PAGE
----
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Monday, October 1, 2012

Miel de Bruyère Callune (Heather Honey), Anjou, France

"Bruyère Callune" is Calluna vulgaris, or common heather. It is a low growing perennial shrub and is found widely throughout Europe. It thrives in acidic soils and is the dominant plant in heaths and moors. It generally has purplish flowers and blooms in late summer, and is sometimes referred to as Summer heather. White flowers do sometimes occur and these are thought to bring luck. Calluna vulgaris should not be confused with Erica vulgaris, another common heather. Erica vulgaris blooms in Winter/Spring (and is therefore completely different). Think about Scotland (where heather grows abundantly) and imagine 'fragrant hills of purple' and you may picture it. 

According to wiki there are a lot of uses for heather- apart from as a source of food for sheep and deer. It is used to dye wool yellow and to tan leather. It is an ingrediant to add flavoring (before hops) in the brewing of heather beer ( a Middle Ages brew). Of interest, the use of heather as a flavoring for beer is carefully regulated today because the undersides of its leaves may contain a fungus that has hallucinogenic properties. Heather beer must have been a popular beverage in the Middle Ages!

The honey I have is French and comes from the Anjou region, now the department Maine-et-Loire. The label claims that it is heather honey that is collected on the edge of a forest in the heart of Anjou.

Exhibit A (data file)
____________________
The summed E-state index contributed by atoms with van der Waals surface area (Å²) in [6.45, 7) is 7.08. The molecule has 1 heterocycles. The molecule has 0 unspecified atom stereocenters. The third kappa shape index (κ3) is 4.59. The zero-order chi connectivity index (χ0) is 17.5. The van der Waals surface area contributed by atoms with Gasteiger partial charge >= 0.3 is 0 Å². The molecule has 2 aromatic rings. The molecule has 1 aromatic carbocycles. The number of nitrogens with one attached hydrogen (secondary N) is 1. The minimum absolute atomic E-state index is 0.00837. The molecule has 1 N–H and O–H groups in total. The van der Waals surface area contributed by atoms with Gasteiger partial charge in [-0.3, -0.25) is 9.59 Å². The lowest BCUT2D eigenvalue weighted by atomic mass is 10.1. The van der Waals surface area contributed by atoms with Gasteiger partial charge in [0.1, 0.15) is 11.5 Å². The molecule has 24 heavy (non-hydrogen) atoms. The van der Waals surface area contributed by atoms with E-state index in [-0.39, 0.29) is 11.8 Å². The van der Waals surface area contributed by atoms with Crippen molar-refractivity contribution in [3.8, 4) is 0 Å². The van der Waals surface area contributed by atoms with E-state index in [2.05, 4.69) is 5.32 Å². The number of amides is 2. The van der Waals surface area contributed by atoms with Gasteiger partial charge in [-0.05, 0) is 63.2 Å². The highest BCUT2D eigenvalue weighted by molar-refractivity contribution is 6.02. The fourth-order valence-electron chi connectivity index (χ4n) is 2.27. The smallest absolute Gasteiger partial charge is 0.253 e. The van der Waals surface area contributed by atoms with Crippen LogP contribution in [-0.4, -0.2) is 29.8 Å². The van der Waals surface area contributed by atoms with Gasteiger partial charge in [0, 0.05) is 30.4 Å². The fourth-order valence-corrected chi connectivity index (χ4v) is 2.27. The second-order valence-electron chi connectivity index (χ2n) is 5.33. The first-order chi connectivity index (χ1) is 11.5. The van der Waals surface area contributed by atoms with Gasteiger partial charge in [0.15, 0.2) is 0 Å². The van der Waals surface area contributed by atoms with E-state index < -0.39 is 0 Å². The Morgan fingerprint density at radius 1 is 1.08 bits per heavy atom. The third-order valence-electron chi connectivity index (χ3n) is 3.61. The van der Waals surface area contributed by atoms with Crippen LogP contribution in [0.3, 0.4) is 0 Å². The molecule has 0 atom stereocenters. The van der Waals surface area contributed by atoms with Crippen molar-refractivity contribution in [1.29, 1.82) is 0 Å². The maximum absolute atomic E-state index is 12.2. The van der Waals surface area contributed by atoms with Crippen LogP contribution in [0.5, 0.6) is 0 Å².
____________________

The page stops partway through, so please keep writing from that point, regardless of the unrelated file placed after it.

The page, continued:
Anjou is a beautiful, historic area of France. It has been a county (ruled by a count, circa 880 AD), duchy (ruled by a duke, circa 1360 AD), province, and now is a department. It is centered around the city of Angers and is located in the lower Loire valley of western France.

 Anjou is changed hands many times. The Gauls, Romans, and Franks have all had turns. And Brittany and Normandy seem to have constantly threatened its autonomy. Being under constant threat from its neighbors the area is full of fortified castles and ancient battlefields. Charles the Bald, Robert the Strong, Hugh the Abbot, Odo, Fulk the Red, and Geoffrey Greytunic, all figure prominently in its early history.

It is home to the tombs of Plantagenets Eleanor of Aquitaine and Henry II at the abbey of Fontevraud, and it has many châteaux: Angers, Saumur, Brissac, Serrant, Le Plessis-Macé, Montsoreau, Le Plessis-Bourré, and Montreuil-Bellay. The National School of Horsemanship (École Nationale d'Équitation), and the tank museum (Musée des Blindés) are also in the region. It is also a major wine growing region. If you are into beautiful countryside, romantic and fortified castles, wine, history, horses or armored vehicles, Anjou may be a good destination choice.

Anjou may also ring a bell because of the Anjou pear. According to wiki, it was all a big mistake. For some reason when the pear was introduced to the US, it was called Anjou but it actually seems to have originated in Belgium. Its original name was Nec Plus Mauris. How did they get from this to Anjou? It is a great mystery.

The miel de buryère callune is a warm, clear, amber color. It is medium thick and very smooth. It has been described as having a gelatinous texture and I can see why. It is not too sweet with a subtle clear herbal flavor that then ends with a slightly bitter woodsy up tone. It would be good in baking (ginger bread), in hot cereal, on toast, but may change the flavor of tea.

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